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>Does anyone have any more information on this subject, or experiences?, it
would be interesting to hear (sorta skiing related since
north=cold=snow=skiing=northern lights?)
<
I've seen them a number of times in the Nort Conway area of New Hampster
during climbing trips. There were also a few times as a child on family
vacation in Acadia Natn'l Park when we drove to the summit of Cadillac Mtn.
after dinner.  The most spectacular though was during a backpack in the
Franconia Ridge neck of the Whites.

After scarring ourselves silly on Cannon Cliff earlier in the summer (we
did a route called Blockade - don't bother checking your guidebooks, the
crux pitch and a few others fell down sometime in the late 70's, about 4
years after we did it), my college climbing partner and I decided on a
5-day backpack just before fall classes started at Rutgers.  We would
traverse the Franconia Ridge, Galehead, the Bonds, drop into the Pemi
Wilderness and finish up with Carrigan.

Our start day was cloudy with the weather report predicting occasional
showers and clearing later that night. It started dumping small mammals on
us somewhere just past Liberty Spring and rained all across Franconia
Ridge, and all that night, and all the next day, and all that night, and
all...you get the idea. It finally stopped raining on the afternoon of our
penultimate day. We planned to camp at a shelter near the base of Carrigan
but since we had time and were finally drying out, we decided to go to the
summit and sleep in the defunct fire lookout tower. We worked our way up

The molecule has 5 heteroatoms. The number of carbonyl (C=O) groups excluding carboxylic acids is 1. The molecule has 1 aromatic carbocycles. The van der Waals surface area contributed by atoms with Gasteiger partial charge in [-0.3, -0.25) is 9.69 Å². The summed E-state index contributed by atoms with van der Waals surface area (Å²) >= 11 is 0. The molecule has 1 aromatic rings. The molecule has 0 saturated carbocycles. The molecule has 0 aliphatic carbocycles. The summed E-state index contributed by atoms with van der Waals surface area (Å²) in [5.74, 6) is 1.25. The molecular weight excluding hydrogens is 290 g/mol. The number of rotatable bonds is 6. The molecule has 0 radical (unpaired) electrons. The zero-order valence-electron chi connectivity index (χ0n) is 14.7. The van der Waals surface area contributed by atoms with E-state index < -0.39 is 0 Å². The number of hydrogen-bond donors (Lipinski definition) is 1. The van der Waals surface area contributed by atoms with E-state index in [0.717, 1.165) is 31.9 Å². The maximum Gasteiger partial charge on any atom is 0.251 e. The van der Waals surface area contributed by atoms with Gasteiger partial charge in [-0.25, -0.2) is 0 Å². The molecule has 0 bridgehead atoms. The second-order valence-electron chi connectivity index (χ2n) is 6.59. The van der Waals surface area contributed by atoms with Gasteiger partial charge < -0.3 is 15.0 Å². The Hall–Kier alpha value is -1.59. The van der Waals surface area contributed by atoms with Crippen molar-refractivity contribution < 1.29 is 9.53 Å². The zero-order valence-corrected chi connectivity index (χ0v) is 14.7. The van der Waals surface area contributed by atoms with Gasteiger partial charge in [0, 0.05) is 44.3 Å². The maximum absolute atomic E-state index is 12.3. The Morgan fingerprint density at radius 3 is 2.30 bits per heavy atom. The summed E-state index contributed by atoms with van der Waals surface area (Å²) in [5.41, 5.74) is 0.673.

through breaking clouds with some sun. By the time we got to the top at
around 6pm it was shaping up into what might be a nice sunset. There were
still lots of low lying clouds and fog in the deeper valleys, so it was
kind of surreal.  We also found that we'd be sharing the lookout tower with
a father and his 12 year old son.  After dinner we watched the sunset, had
some tea and went to sleep.

Around 1:30a the next morning, we were awakened by our tower-mates hootin'
and hollerin' and yelling at us to get out of our bags. What now? Tornado?
Earthquake? Early morning volcanoes? No, simply the most spectacular
northern lights any of us had ever seen. The entire northern half of the
sky from just above horizon to straight overhead was illuminated with
shimmering red, green, yellow, purple, and blue curtains and clouds of
light.  Looked like a Yes or Genesis concert on a grand scale, complete
with lasers.  We hung out on the tower catwalk for about 3 hours watching
the show.

Marc
Finish the project. We'll buy you a new family.
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mchrusch(at symbol)acm.org        <--- personal/home address
marc.chrusch(at symbol)tim.com   <--- work address
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